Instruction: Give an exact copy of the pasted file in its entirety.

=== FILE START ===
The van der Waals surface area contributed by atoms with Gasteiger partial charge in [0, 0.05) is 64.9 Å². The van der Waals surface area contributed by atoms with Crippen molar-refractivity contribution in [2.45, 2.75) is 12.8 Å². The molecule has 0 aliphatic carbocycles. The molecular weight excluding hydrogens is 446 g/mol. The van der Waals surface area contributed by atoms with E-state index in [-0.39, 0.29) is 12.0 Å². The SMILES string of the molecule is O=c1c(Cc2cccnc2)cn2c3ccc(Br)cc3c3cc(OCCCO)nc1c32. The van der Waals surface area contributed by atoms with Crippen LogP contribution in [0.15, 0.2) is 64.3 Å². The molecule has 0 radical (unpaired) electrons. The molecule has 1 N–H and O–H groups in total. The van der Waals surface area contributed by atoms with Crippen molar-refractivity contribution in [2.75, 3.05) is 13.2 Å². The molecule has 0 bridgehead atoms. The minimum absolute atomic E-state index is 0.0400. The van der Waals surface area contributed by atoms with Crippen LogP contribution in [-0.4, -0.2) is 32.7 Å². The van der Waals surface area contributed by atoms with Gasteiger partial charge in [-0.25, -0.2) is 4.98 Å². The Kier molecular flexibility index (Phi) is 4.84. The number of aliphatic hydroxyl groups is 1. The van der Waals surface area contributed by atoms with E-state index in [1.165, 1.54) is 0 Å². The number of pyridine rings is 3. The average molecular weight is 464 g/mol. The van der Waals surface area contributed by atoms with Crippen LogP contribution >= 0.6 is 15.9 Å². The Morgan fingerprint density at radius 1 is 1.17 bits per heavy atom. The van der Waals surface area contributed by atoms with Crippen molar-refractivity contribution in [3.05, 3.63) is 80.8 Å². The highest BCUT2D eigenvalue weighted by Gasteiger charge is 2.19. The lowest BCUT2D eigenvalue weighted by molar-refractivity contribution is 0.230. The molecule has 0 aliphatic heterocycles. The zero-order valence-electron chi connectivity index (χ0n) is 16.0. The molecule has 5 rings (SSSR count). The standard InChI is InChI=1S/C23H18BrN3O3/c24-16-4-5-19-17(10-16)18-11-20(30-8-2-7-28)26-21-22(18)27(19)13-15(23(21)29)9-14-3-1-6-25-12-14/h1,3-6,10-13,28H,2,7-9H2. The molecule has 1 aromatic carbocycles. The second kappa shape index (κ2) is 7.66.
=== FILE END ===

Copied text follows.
The van der Waals surface area contributed by atoms with Gasteiger partial charge in [0, 0.05) is 64.9 Å². The van der Waals surface area contributed by atoms with Crippen molar-refractivity contribution in [2.45, 2.75) is 12.8 Å². The molecule has 0 aliphatic carbocycles. The molecular weight excluding hydrogens is 446 g/mol. The van der Waals surface area contributed by atoms with E-state index in [-0.39, 0.29) is 12.0 Å². The SMILES string of the molecule is O=c1c(Cc2cccnc2)cn2c3ccc(Br)cc3c3cc(OCCCO)nc1c32. The van der Waals surface area contributed by atoms with Crippen LogP contribution in [0.15, 0.2) is 64.3 Å². The molecule has 0 radical (unpaired) electrons. The molecule has 1 N–H and O–H groups in total. The van der Waals surface area contributed by atoms with Crippen molar-refractivity contribution in [2.75, 3.05) is 13.2 Å². The molecule has 0 bridgehead atoms. The minimum absolute atomic E-state index is 0.0400. The van der Waals surface area contributed by atoms with Crippen LogP contribution in [-0.4, -0.2) is 32.7 Å². The van der Waals surface area contributed by atoms with Gasteiger partial charge in [-0.25, -0.2) is 4.98 Å². The Kier molecular flexibility index (Phi) is 4.84. The number of aliphatic hydroxyl groups is 1. The van der Waals surface area contributed by atoms with E-state index in [1.165, 1.54) is 0 Å². The number of pyridine rings is 3. The average molecular weight is 464 g/mol. The van der Waals surface area contributed by atoms with Crippen LogP contribution >= 0.6 is 15.9 Å². The Morgan fingerprint density at radius 1 is 1.17 bits per heavy atom. The van der Waals surface area contributed by atoms with Crippen molar-refractivity contribution in [3.05, 3.63) is 80.8 Å². The highest BCUT2D eigenvalue weighted by Gasteiger charge is 2.19. The lowest BCUT2D eigenvalue weighted by molar-refractivity contribution is 0.230. The molecule has 0 aliphatic heterocycles. The zero-order valence-electron chi connectivity index (χ0n) is 16.0. The molecule has 5 rings (SSSR count). The standard InChI is InChI=1S/C23H18BrN3O3/c24-16-4-5-19-17(10-16)18-11-20(30-8-2-7-28)26-21-22(18)27(19)13-15(23(21)29)9-14-3-1-6-25-12-14/h1,3-6,10-13,28H,2,7-9H2. The molecule has 1 aromatic carbocycles. The second kappa shape index (κ2) is 7.66.